Airborne surveys are used predominantly for exploration of ore minerals, but can also be applied for fossil fuels and geothermal exploration, and in various engineering, land management and mapping projects. The technique measures physical parameters such as: rock density contrasts (gravity gradiometry), electrical conductivity (electromagnetic systems), radioelement concentration (Gamma-spectrometry), and percentage of magnetite (magnetics).
Lately, you may have heard about ‘machine learning’ or ‘artificial intelligence’ with respect to applying it to mineral exploration projects.
The reality is, we are overrun with datasets: drillhole data, petrophysics, airborne geophysics, ground geophysics, inversions, sampling data, structures, mineral chemistry, mapping and many other types of field data. We can get these datasets digitized and displayed in 3D, which ten years ago was still rather uncommon, but then what? There is only so much that the human eye can process visually.
Tie lines or Control lines have always been used for the levelling of magnetic data, but essentially ignored with respect to other geophysical methods. How about using them, not in the traditional sense, but as a guideline to the overall sense of the regional gradient of a survey? Although the examples to follow are EM, this can equally be applied to other methods.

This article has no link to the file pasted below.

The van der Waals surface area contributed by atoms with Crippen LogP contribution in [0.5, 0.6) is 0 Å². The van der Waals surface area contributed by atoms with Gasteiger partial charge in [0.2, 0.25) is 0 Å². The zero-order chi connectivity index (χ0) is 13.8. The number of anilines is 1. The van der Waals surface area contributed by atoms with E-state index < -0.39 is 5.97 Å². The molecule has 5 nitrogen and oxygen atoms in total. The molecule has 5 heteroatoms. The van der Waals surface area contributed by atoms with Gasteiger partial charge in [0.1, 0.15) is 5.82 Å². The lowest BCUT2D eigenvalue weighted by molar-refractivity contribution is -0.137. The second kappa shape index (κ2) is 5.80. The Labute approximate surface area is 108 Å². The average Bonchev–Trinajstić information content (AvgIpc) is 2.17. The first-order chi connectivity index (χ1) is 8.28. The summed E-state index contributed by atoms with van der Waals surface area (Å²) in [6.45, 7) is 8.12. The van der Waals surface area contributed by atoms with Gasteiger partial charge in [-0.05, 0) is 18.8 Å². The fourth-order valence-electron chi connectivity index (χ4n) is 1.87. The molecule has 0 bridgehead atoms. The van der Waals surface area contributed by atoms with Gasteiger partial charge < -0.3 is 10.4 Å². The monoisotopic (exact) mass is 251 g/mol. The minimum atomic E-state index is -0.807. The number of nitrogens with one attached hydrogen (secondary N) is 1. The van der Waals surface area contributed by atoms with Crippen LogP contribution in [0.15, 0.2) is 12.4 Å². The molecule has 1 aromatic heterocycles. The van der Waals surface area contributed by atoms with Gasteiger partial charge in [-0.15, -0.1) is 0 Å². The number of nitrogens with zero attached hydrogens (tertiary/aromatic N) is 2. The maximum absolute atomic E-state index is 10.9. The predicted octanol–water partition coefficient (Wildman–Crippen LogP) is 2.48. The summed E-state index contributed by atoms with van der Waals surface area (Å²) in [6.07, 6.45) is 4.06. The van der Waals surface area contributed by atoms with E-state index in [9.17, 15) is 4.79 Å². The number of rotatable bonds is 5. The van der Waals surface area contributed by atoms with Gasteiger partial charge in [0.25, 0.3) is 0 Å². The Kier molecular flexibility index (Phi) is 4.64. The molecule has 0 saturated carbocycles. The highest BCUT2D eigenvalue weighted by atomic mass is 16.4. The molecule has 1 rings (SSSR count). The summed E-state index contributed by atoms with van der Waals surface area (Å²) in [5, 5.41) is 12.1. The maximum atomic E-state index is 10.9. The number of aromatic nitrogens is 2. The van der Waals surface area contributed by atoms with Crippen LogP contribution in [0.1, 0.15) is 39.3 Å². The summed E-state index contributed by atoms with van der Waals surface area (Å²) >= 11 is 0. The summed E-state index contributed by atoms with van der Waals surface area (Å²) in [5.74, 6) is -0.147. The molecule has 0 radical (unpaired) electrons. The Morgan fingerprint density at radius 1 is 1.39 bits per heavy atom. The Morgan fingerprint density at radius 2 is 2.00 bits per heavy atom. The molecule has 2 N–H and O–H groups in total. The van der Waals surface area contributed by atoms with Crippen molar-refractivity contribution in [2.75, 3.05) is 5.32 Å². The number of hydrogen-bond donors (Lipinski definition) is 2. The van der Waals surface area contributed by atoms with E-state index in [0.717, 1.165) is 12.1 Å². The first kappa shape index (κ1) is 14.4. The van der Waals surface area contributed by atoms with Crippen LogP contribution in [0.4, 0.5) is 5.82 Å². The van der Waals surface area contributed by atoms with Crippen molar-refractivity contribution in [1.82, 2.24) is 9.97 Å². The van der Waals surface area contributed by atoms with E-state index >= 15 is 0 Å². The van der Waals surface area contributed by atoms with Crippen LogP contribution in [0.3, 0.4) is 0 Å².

Whatever the geophysical survey type, I always believe in looking at the bigger picture.
First it's important to review historic and regional-scale data such as regional government data, or any open source geophysical data that may have been conducted over nearby deposits. This can be helpful in identifying what geophysical signatures to look for in the current dataset.